A rewarding posthumous collection...
'The Diary'

While posthumous albums too often play out as cynical cash-ins, with random labels seemingly popping up out of nowhere to make a fast buck from an artist’s legacy, ‘The Diary’ – released a few months after the tenth anniversary of revered hip-hop producer/rapper J Dilla’s passing – has at least received the official seal of approval from his close family.

The new LP, issued through his estate’s PayJay Productions imprint and the Nas-headed Mass Appeal label, is comprised largely of material J Dilla (then known as Jay Dee) had been working on for his major label debut around 2001 and 2002. Industry Rule #4080 saw label MCA jettison the album, with bits and pieces then sporadically trickling out over the next few years as Dilla busied himself with other projects.

Having already built a steady buzz thanks to his production and remix work, his output with Slum Village, and his own well-received ‘Welcome 2 Detroit’ debut, Dilla had chosen to step away from the boards and into the booth for his next album. For the production, he apparently selected his favourite beatmakers who were popping at the time – including Pete Rock, Madlib, Hi-Tek and Nottz – to craft the backdrop to his own raps.

Now, for this official release, the scattering of multi-track master tapes and demos unearthed from the vaults have been mixed down by Dilla’s own engineer Dave Cooley, lending weight to the ‘how-he-would-have-wanted-it’ premise of the album - even if the inclusion of Snoop Dogg and Kokane on ‘Gangsta Boogie’ may raise some eyebrows.

‘The Introduction’, the House Shoes-produced opener which surfaced earlier this year, sets the initial tone perfectly. Vocally, Dilla sounds charged up and focused over the robotic synth-driven beat, reworking Q-Tip’s opening verse from A Tribe Called Quest’s landmark ‘The Low End Theory’ (one of several such lyrical homages here) before dropping some blistering lines of his own.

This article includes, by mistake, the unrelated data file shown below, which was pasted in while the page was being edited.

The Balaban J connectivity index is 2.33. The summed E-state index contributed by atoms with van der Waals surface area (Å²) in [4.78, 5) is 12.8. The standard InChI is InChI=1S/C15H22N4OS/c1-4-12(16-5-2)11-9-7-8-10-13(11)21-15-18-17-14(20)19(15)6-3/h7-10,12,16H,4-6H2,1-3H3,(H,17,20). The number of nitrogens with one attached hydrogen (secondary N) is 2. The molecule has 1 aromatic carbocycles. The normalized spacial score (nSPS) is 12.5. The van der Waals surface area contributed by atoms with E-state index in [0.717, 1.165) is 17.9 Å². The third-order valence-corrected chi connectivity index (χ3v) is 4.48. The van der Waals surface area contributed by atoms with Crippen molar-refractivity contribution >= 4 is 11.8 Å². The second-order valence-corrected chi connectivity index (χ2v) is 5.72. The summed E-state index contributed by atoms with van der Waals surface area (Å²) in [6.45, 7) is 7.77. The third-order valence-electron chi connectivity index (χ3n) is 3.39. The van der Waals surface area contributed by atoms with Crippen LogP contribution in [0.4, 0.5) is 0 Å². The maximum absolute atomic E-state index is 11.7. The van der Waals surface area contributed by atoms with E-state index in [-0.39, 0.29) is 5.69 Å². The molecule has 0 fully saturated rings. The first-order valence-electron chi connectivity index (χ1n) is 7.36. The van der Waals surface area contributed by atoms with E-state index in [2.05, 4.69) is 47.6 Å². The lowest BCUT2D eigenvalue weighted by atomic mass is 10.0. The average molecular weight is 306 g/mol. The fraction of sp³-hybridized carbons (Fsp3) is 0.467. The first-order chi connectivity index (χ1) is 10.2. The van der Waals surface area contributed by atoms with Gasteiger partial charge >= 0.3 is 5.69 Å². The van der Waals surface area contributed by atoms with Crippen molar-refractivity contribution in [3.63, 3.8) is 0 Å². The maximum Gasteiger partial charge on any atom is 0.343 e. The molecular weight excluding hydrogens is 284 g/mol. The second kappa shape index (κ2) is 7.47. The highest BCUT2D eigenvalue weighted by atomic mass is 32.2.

Standout effort ‘The Shining’ rolls out in two parts - ‘Part 1: (Diamonds)’; ‘Part 2: (Ice)’ – reflecting early 2000s hip-hop’s fixation with bling before Kanye delved into the darker side of jewel politics on ‘Diamonds From Sierra Leone’. While the first segment captures Dilla in full celebratory mode (“I’m shining with my girl’s best friend”) over a breezy number produced by one-time Busta Rhymes collaborator Nottz, the second part – helmed by Dilla’s dependable Jaylib partner Madlib - serves as a suitably grimy counterbalance. A menacing synth line welded to a stripped-down drumbeat – shot through with organ stabs pulled from The Mohawks’ ‘Champ’ – sets the scene for Dilla to borrow from old ‘EFIL4ZAGGIN’-era NWA hooks and brag about how his chain glistens in the light.

Later, the autobiographical title track further expands the album’s focus, as we find Dilla recalling his early life in Detroit surrounded by street hustlers and explaining how “I started spinning parties at six/Blessed with the hardest of kicks….”. Backed by a reflective Blaxploitation soul groove crafted by Bink! (the then-in house producer at Roc-A-Fella), the track lends a richer cinematic feel to proceedings.

Somewhat counterintuitively, it’s the moments where Dilla himself returns to the production boards that things get a little more uneven. As pioneering and influential a producer as he was, the frustratingly patchy, frequently-brilliant-but-often-disappointing nature of his material (especially as things became ever more stripped-down and electronica-based in subsequent years) is reflected in his work here. To wit: the previously-unearthed ‘Trucks’ remains a pretty deflating remake of Gary Numan’s ‘Cars’, bearing an oddly synthetic feel that somehow saps all the fun out of the original. As it closes, you’re left wanting to revisit Kool G. Rap & DJ Polo’s frivolous and more light-hearted 1989 take on Numan’s synth-pop classic.

Much better, however, is ‘The Anthem’, which is built around a nagging, shuffling rhythm formed in the classic Dilla style. Long-time collaborators Frank N Dank, as well as Jay Dee himself, turn in solid vocal performances - though the song’s references to “cakeboys” and its reworking of R. Kelly & Jay-Z’s ‘Fiesta’ hook date it somewhat. (Snoop’s references to President Obama - who took office almost three years after Dilla passed away - on ‘Gangsta Boogie’ feel similarly discordant.)

Yet, with his production pedigree assured, the album nevertheless offers an engaging snapshot of James Yancey the rapper. Sure, it’s certainly not his best long-player, but the highlights stacked here - the truly awesome ‘The Introduction’, established heaters like ‘Fuck The Police’ (sequenced perfectly here towards the climax) - ensure ‘The Diary’ is, in the end, a solid addition to the J Dilla catalogue.


Words: Hugh Leask

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